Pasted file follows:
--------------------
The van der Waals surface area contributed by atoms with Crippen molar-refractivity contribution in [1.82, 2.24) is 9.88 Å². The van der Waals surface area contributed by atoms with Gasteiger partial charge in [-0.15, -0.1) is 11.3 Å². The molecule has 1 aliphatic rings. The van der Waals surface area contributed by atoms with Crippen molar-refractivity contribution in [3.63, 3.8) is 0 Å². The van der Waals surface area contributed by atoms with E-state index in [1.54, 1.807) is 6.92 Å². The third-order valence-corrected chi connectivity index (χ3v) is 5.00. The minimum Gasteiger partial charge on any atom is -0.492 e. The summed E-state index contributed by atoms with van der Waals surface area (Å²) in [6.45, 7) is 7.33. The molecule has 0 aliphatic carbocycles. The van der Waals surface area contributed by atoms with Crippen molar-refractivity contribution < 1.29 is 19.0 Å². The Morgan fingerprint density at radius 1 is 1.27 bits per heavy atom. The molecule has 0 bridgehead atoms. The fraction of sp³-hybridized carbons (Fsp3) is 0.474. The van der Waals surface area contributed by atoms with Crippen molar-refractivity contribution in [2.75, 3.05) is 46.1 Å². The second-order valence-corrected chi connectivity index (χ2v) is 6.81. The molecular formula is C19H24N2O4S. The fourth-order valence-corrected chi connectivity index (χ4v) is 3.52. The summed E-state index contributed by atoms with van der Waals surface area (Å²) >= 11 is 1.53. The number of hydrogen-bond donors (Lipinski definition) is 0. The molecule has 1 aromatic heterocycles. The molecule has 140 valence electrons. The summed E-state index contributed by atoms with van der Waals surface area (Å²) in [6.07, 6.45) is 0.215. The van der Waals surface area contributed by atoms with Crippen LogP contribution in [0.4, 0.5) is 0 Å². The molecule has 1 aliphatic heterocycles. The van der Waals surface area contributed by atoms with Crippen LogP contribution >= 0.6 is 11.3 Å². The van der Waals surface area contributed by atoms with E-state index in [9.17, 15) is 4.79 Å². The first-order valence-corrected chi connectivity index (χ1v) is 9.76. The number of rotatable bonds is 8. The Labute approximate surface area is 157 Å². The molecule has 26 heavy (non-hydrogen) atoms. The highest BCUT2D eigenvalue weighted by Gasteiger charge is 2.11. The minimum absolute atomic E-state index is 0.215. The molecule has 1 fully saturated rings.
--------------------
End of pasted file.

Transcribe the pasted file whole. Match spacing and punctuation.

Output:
The van der Waals surface area contributed by atoms with Crippen molar-refractivity contribution in [1.82, 2.24) is 9.88 Å². The van der Waals surface area contributed by atoms with Gasteiger partial charge in [-0.15, -0.1) is 11.3 Å². The molecule has 1 aliphatic rings. The van der Waals surface area contributed by atoms with Crippen molar-refractivity contribution in [3.63, 3.8) is 0 Å². The van der Waals surface area contributed by atoms with E-state index in [1.54, 1.807) is 6.92 Å². The third-order valence-corrected chi connectivity index (χ3v) is 5.00. The minimum Gasteiger partial charge on any atom is -0.492 e. The summed E-state index contributed by atoms with van der Waals surface area (Å²) in [6.45, 7) is 7.33. The molecule has 0 aliphatic carbocycles. The van der Waals surface area contributed by atoms with Crippen molar-refractivity contribution < 1.29 is 19.0 Å². The Morgan fingerprint density at radius 1 is 1.27 bits per heavy atom. The molecule has 0 bridgehead atoms. The fraction of sp³-hybridized carbons (Fsp3) is 0.474. The van der Waals surface area contributed by atoms with Crippen molar-refractivity contribution in [2.75, 3.05) is 46.1 Å². The second-order valence-corrected chi connectivity index (χ2v) is 6.81. The molecular formula is C19H24N2O4S. The fourth-order valence-corrected chi connectivity index (χ4v) is 3.52. The summed E-state index contributed by atoms with van der Waals surface area (Å²) >= 11 is 1.53. The number of hydrogen-bond donors (Lipinski definition) is 0. The molecule has 1 aromatic heterocycles. The molecule has 140 valence electrons. The summed E-state index contributed by atoms with van der Waals surface area (Å²) in [6.07, 6.45) is 0.215. The van der Waals surface area contributed by atoms with Crippen LogP contribution in [0.4, 0.5) is 0 Å². The molecule has 1 aliphatic heterocycles. The van der Waals surface area contributed by atoms with Crippen LogP contribution >= 0.6 is 11.3 Å². The van der Waals surface area contributed by atoms with E-state index in [9.17, 15) is 4.79 Å². The first-order valence-corrected chi connectivity index (χ1v) is 9.76. The number of rotatable bonds is 8. The Labute approximate surface area is 157 Å². The molecule has 26 heavy (non-hydrogen) atoms. The highest BCUT2D eigenvalue weighted by Gasteiger charge is 2.11. The minimum absolute atomic E-state index is 0.215. The molecule has 1 fully saturated rings.